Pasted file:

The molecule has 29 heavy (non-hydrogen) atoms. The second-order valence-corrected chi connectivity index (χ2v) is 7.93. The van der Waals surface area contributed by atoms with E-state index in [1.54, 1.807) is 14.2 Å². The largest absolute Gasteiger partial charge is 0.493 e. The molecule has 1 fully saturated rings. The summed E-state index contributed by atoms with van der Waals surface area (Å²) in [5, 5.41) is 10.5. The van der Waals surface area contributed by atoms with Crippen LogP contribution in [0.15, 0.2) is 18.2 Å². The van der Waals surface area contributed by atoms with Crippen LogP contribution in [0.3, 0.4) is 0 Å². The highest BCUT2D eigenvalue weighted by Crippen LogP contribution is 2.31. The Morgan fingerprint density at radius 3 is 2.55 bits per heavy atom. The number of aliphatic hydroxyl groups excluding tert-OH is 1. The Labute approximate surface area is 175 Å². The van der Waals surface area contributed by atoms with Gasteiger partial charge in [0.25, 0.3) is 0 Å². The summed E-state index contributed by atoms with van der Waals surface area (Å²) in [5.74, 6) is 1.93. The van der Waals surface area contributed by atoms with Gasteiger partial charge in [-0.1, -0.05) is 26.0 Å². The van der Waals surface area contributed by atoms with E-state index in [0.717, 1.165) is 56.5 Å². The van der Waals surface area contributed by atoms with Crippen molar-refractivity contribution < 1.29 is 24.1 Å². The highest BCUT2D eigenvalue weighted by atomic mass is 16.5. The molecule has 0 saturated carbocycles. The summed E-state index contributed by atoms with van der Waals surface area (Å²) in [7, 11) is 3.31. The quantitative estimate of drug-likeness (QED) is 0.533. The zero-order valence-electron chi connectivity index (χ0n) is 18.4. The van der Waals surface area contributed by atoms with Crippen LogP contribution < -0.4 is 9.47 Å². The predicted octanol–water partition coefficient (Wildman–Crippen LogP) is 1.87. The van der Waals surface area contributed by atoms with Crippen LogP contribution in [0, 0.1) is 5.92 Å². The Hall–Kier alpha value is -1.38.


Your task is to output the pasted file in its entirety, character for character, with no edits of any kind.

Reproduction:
The molecule has 29 heavy (non-hydrogen) atoms. The second-order valence-corrected chi connectivity index (χ2v) is 7.93. The van der Waals surface area contributed by atoms with E-state index in [1.54, 1.807) is 14.2 Å². The largest absolute Gasteiger partial charge is 0.493 e. The molecule has 1 fully saturated rings. The summed E-state index contributed by atoms with van der Waals surface area (Å²) in [5, 5.41) is 10.5. The van der Waals surface area contributed by atoms with Crippen LogP contribution in [0.15, 0.2) is 18.2 Å². The van der Waals surface area contributed by atoms with Crippen LogP contribution in [0.3, 0.4) is 0 Å². The highest BCUT2D eigenvalue weighted by Crippen LogP contribution is 2.31. The Morgan fingerprint density at radius 3 is 2.55 bits per heavy atom. The number of aliphatic hydroxyl groups excluding tert-OH is 1. The Labute approximate surface area is 175 Å². The van der Waals surface area contributed by atoms with Gasteiger partial charge in [0.25, 0.3) is 0 Å². The summed E-state index contributed by atoms with van der Waals surface area (Å²) in [5.74, 6) is 1.93. The van der Waals surface area contributed by atoms with Gasteiger partial charge in [-0.1, -0.05) is 26.0 Å². The van der Waals surface area contributed by atoms with E-state index in [0.717, 1.165) is 56.5 Å². The van der Waals surface area contributed by atoms with Crippen molar-refractivity contribution < 1.29 is 24.1 Å². The highest BCUT2D eigenvalue weighted by atomic mass is 16.5. The molecule has 0 saturated carbocycles. The summed E-state index contributed by atoms with van der Waals surface area (Å²) in [7, 11) is 3.31. The quantitative estimate of drug-likeness (QED) is 0.533. The zero-order valence-electron chi connectivity index (χ0n) is 18.4. The van der Waals surface area contributed by atoms with Crippen LogP contribution < -0.4 is 9.47 Å². The predicted octanol–water partition coefficient (Wildman–Crippen LogP) is 1.87. The van der Waals surface area contributed by atoms with Crippen LogP contribution in [0, 0.1) is 5.92 Å². The Hall–Kier alpha value is -1.38.